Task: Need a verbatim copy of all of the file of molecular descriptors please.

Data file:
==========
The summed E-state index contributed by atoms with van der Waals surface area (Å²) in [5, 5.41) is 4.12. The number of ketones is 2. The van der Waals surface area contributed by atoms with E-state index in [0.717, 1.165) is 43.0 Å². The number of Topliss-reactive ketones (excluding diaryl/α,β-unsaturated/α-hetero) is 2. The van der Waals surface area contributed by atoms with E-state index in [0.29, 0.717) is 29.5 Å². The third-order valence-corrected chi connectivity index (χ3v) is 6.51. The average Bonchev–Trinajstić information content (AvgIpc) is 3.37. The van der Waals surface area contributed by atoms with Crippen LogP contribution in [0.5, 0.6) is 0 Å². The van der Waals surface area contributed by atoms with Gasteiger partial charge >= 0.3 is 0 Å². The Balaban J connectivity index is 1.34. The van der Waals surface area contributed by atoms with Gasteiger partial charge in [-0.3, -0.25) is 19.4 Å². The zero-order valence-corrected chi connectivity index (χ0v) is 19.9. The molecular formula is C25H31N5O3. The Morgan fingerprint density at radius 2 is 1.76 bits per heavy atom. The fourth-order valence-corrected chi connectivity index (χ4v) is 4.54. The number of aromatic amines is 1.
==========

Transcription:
The summed E-state index contributed by atoms with van der Waals surface area (Å²) in [5, 5.41) is 4.12. The number of ketones is 2. The van der Waals surface area contributed by atoms with E-state index in [0.717, 1.165) is 43.0 Å². The number of Topliss-reactive ketones (excluding diaryl/α,β-unsaturated/α-hetero) is 2. The van der Waals surface area contributed by atoms with E-state index in [0.29, 0.717) is 29.5 Å². The third-order valence-corrected chi connectivity index (χ3v) is 6.51. The average Bonchev–Trinajstić information content (AvgIpc) is 3.37. The van der Waals surface area contributed by atoms with Crippen LogP contribution in [0.5, 0.6) is 0 Å². The van der Waals surface area contributed by atoms with Gasteiger partial charge >= 0.3 is 0 Å². The Balaban J connectivity index is 1.34. The van der Waals surface area contributed by atoms with Gasteiger partial charge in [-0.3, -0.25) is 19.4 Å². The zero-order valence-corrected chi connectivity index (χ0v) is 19.9. The molecular formula is C25H31N5O3. The Morgan fingerprint density at radius 2 is 1.76 bits per heavy atom. The fourth-order valence-corrected chi connectivity index (χ4v) is 4.54. The number of aromatic amines is 1.